Aaron, Adoration of the Golden Calf, Aggadah, Christianity, Egypt, God, Golden Calf, Haggadah, Israelite, Judaism, Moses, Nicolas Poussin, postaday, the golden calf, the Molten Calf, The Story of the Molten Calf, Torah, tvaraj
The Torah, comprising the first five books of the Jewish Bible, severely condemns the worship of graven images. However, the Israelites collectively committed a grave sin while wandering through the desert. When Moses, who went over to the Sinai mountain to meet God, did not return at the appointed time, they demanded of Aaron, the brother of Moses, to make them a god to lead them in the desert.
The Molten Calf – Exodus 32:1-6
When the people saw that Moses was delayed in coming down from the mountain, they gathered around Aaron and said to him, “Come, make us a god who will go before us; as for that man Moses who brought us out of the land of Egypt, we do not know what has happened to him.”
Aaron replied, “Take off the golden earrings that your wives, your sons, and your daughters are wearing, and bring them to me.”
So all the people took off their earrings and brought them to Aaron. He received their offering, and fashioning it with a tool, made a molten calf.
Then they cried out, “These are your gods, Israel, who brought you up from the land of Egypt.”
On seeing this, Aaron built an altar in front of the calf and proclaimed, “Tomorrow is a feast of the LORD.”
Early the next day the people sacrificed burnt offerings and brought communion sacrifices. Then they sat down to eat and drink, and rose up to revel.
According to the Aggadah
Aggadah or Haggadah (Heb. הַגָּדָה, אַגָּדָה; “narrative”) is one of the two primary components of the classical rabbinic literature of Judaism. Citing the Aggadah, some rabbis claim that the demand for the idol was due to the forty thousand mixed multitudes, which joined the Israelites at the time of the Exodus.
- A crowd of mixed ancestry also went up with them, with livestock in great abundance, both flocks and herds. (Exodus 12:38)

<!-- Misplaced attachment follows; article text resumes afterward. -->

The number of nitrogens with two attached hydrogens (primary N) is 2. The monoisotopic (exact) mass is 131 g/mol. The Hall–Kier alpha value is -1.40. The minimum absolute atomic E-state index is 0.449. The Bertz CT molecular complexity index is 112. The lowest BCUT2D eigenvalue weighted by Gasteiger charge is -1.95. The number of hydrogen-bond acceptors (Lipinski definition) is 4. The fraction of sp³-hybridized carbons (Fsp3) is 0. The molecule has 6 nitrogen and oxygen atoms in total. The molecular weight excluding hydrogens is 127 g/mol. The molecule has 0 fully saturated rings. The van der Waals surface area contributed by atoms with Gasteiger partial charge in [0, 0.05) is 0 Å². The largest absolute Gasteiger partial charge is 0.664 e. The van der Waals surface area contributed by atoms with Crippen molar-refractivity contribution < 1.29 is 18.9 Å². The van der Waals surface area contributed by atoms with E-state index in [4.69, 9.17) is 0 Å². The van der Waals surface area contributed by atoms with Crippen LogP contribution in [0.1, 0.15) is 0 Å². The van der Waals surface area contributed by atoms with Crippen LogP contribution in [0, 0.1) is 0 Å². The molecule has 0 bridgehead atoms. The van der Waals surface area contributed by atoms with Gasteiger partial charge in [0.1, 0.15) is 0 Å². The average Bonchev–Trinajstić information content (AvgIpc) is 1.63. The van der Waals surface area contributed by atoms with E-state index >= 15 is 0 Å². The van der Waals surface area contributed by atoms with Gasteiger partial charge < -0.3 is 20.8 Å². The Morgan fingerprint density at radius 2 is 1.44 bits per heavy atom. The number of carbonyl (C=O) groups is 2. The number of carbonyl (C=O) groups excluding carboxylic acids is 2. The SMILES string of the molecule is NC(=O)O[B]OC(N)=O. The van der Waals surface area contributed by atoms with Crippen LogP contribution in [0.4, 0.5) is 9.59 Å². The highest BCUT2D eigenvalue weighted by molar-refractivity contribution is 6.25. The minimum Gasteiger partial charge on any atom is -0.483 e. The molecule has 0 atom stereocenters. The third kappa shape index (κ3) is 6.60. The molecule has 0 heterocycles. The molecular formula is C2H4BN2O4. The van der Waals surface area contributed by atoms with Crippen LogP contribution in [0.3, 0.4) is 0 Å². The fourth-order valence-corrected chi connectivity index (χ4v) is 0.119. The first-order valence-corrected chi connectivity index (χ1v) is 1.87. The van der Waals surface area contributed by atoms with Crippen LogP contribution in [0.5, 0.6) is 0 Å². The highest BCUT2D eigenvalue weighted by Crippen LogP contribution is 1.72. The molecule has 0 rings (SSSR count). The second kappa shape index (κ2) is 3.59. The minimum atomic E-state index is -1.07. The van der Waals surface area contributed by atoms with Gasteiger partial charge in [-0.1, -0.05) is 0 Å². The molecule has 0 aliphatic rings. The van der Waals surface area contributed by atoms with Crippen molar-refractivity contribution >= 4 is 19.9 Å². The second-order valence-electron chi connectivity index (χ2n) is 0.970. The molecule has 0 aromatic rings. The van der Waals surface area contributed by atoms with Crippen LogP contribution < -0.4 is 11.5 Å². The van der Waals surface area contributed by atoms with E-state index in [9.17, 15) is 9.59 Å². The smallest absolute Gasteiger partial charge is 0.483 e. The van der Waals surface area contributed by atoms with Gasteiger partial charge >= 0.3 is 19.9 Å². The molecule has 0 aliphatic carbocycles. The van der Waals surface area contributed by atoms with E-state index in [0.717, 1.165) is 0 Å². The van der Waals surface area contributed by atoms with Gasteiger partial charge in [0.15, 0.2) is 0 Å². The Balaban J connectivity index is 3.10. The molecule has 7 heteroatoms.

Two Egyptian magicians, Jannes and Mambres, were among the crowd. They aided in the making of the molten calf (Midrash Yelammedenu, Ki Tissa, Ex. xxxii.)
The crowd said that it was the sixth hour of the fortieth day since Moses had left, the hour which he had previously set for his return. They claimed that since he had not yet appeared he would never come. The people had included the day of the ascent of Moses in their calculation, whereas he had excluded it (Rashi, Shab. 89a).
Satan added fuel to the state of affairs by showing the people a vision of Moses’ bier. This convinced them that he died. So, they demanded Aaron to make a god for them (Shab. 89a; Tanh. B., Ex. 112–3).
God was also blamed since He enslaved them in Egypt where they were exposed to the most idolatrous of ancient civilizations; and giving them an abundance of gold and silver when they left Egypt.
Hur, the son of Miriam and Caleb, tried to dissuade the people from committing the sin of idolatry. Even so, they killed him. Aaron feared that he would share the same fate. Since he wanted peace to prevail, he conceded to their demand. To gain time, he asked them to bring the gold ornaments of their wives. He knew their wives would not part with their ornaments. The men thereupon gave their own jewelry.
Aaron then threw the collected gold into the fire, still hoping that Moses would return. Instantly, however, a calf appeared, alive and skipping. It was the result of a splinter thrown into the fire by the wicked Micah. This splinter contained the words עלהשור (aleh shor, “Come up, Ox”).
Moses had previously thrown this splinter into the Nile when he desired the coffin of Joseph, whom he compared to an ox, to rise above the surface so that he could transport his remains to Ereẓ Israel (Tanḥ. Ki Tissa, 19).
According to another version, the Egyptian magicians made the calf move as if it were alive (Song R. 1:9, no. 3).
Aaron then postponed the celebration to the next day to gain time. God knew that Aaron was motivated by good intentions. So, the high priesthood was not taken away from him. Still, he was severely punished by the subsequent death of two of his sons.
The tribe of Levi and its 12 leaders did not join the worship of the molten calf. The remaining Israelites were mercilessly punished. Whoever sacrificed and burned incense before the altar of the molten calf died by the sword; whoever embraced and kissed the calf died by the plague; and whoever rejoiced in his heart died of dropsy (Yoma 66b).
“There is not a misfortune that Israel has suffered, which is not partly a retribution for the sin of the calf” (Sanh. 102a).